Like Elijah Dixon-Bonner, Williams has been used across the age groups in recent seasons, and was part of the U18s squad that won the FA Youth Cup, along with being a staple for the under-19s on their return to the UEFA Youth League.
This season so far, he has already made 16 appearances for the academy, scoring three goals and laying on two assists.
That, along with being a mainstay with the Wales U19s, has seen Williams accrue considerable experience, but he was rarely spoken of as a likely candidate to step up to the first team.
As much as Alexander-Arnold is held up as an example for the Reds’ academy, his top-level form can be seen as a roadblock for not only Williams, but Ki-Jana Hoever too.
It is a scenario Jones will also be familiar with, as he competes with a stacked midfield and a world-class attack.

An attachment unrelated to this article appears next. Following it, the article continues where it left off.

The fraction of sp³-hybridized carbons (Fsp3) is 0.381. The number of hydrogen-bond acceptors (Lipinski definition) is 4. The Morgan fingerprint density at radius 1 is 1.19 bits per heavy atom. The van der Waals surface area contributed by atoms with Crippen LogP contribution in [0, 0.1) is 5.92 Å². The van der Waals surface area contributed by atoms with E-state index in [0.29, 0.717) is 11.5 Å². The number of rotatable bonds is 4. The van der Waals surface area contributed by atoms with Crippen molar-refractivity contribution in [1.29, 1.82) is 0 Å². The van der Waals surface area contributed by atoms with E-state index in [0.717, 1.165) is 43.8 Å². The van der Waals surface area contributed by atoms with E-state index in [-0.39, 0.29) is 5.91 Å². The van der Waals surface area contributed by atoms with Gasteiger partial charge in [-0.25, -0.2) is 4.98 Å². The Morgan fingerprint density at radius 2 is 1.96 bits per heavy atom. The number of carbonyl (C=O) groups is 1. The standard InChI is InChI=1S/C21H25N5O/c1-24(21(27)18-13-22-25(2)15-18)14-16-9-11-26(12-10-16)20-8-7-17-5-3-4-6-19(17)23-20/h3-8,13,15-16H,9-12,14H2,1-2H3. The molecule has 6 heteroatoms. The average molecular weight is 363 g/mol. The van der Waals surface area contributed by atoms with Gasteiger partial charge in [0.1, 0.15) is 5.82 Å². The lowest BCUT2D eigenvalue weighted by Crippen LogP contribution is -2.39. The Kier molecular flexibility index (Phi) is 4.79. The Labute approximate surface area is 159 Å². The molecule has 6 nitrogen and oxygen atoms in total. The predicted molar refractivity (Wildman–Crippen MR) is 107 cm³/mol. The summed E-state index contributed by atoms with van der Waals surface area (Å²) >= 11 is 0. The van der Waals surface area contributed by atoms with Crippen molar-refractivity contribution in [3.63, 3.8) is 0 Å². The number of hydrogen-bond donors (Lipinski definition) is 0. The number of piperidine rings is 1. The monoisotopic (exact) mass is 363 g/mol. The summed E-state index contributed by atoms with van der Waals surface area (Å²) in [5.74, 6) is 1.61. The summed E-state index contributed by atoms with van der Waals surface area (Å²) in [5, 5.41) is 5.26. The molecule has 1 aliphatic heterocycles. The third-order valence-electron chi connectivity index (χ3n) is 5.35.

That is not to say Williams hasn’t been playing to eye-catching standards since his U18s debut, though, as five months shy of his 19th birthday he is already considered one of the most dependable, senior figures in the academy.
But it made that night against Arsenal all the more important, and having trained with Klopp’s squad on a day-to-day basis since mid-October, the opportunities should continue.
“I’ve known Curtis since we were about seven, eight,” Williams told LFCTV‘s The Academy show.
“So to see both of us now, me making my debut, Curtis scoring the final penalty at the Kop end, is just a dream come true.
“To see us both do that, at that level, is just unbelievable.”
To debut at Anfield was the perfect start for Williams, who has watched the footage of his assist for Origi “100s of times” since, and the right-back reflected on the “great feeling” of being swarmed by his team-mates in celebration.